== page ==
Architects also love using new laminated glass compositions with interlayers such as DuPont™ SentryGlas® Plus because it allows them to use thinner, stronger glass constructions in lighter, clutter-free fixing systems like point-fixed glazing – which makes the glass, for all its strength, seem invisible, often making any barrier between inside and outside melt away and opening up the building to natural daylight to the maximum.
What’s interesting / new on the market?
New interlayer technologies, again because they help to stretch the envelope of what can be achieved with glass in buildings. Architects are generally slow to adopt new technologies, preferring to take a ‘wait and see attitude’, but the quite significant new structural strength properties of the interlayer are becoming more apparent with every project it is used in, throughout the world. At Cricursa, we are beginning to understand that the use of SentryGlas® Plus with annealed glass can complement or even obviate the need for the strength of tempered glass in a laminated construction needing high strength. This new type of laminated construction also brings the overall weight of the glass down, more good news for architects who want to use very large panes of glass in their façades; the whole façade weighs less and needs a less cumbersome support system. Part of the structural support is coming from the interlayer itself, which is a very interesting concept.
Today’s lamination technologies have helped architects apply glamour to glass! And it’s not only the aesthetics of the material that attracts the architects and the building industry; today’s laminated glass works much harder than anyone could have imagined 10 years ago to meet a range of functional needs – from demanding wind load requirements in high rise buildings throughout the world, seismic loading where this is needed, or impact resistance in typhoon or hurricane regions.The marriage of glass with metal has also captured the imaginations of many architects because of the astonishing visual effects achievable when you laminate glass to metal mesh, and also because of new fixing possibilities if you can glue metal fixings right into the SentryGlas® Plus structural interlayer – as Apple did for the Apple Store in SoHo and, following the success of that project, for an evolution of similar staircases in subsequent stores.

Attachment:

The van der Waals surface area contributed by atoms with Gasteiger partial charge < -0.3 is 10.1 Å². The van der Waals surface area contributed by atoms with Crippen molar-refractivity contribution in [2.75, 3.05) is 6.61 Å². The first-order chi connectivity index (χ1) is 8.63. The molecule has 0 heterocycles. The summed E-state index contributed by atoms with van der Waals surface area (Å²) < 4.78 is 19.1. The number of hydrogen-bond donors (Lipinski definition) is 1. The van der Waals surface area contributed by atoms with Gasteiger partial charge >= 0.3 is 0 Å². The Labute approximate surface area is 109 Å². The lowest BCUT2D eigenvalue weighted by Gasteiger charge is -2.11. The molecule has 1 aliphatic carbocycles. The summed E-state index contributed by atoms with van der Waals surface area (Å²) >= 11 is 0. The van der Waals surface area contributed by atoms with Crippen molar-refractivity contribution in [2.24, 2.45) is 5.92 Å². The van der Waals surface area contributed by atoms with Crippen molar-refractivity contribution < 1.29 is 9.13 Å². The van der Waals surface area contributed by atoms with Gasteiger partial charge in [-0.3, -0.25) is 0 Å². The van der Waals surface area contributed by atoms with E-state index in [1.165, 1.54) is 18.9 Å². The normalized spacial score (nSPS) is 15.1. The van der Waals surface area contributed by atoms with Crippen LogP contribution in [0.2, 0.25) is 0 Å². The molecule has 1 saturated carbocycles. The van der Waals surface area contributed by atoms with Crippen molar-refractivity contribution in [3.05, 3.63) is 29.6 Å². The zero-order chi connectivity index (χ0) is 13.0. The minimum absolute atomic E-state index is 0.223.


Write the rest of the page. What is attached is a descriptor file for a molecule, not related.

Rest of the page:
Most of all, I believe that architects are fascinated by the new ways to control light that laminated glass gives them: by building in various degrees of opacity; by using Low E coatings to control shading very tightly and by the use of colors of decoration within glass, for example. The architects we work with worldwide are very interested in decorative technologies like Expressions™ decorative technology as an efficient and flexible new way of introducing a whole new range of visual possibilities into laminated glass.
The architectural world is getting more global
Today, I would no longer say that architects from one continent want this or work that way while architects from a different continent work another way or want other things. The architects we work with are very spread out geographically. European architects work in the USA; U.S. architects work in Europe; Japanese architects work in Europe. They are hardly ever to be found in their home office! And a trend I see is that each major city across the planet wants its signature building, and almost by default this has to be designed by an architect from a different continent! Perhaps because an architect from elsewhere gives a refreshing new perspective to the assignment.
As for the future of laminated architectural glass, that depends on which gifted architect walks into our office tomorrow! We are always honored to be working on new architectural laminated glass challenges that go to make incredible buildings, all over the world.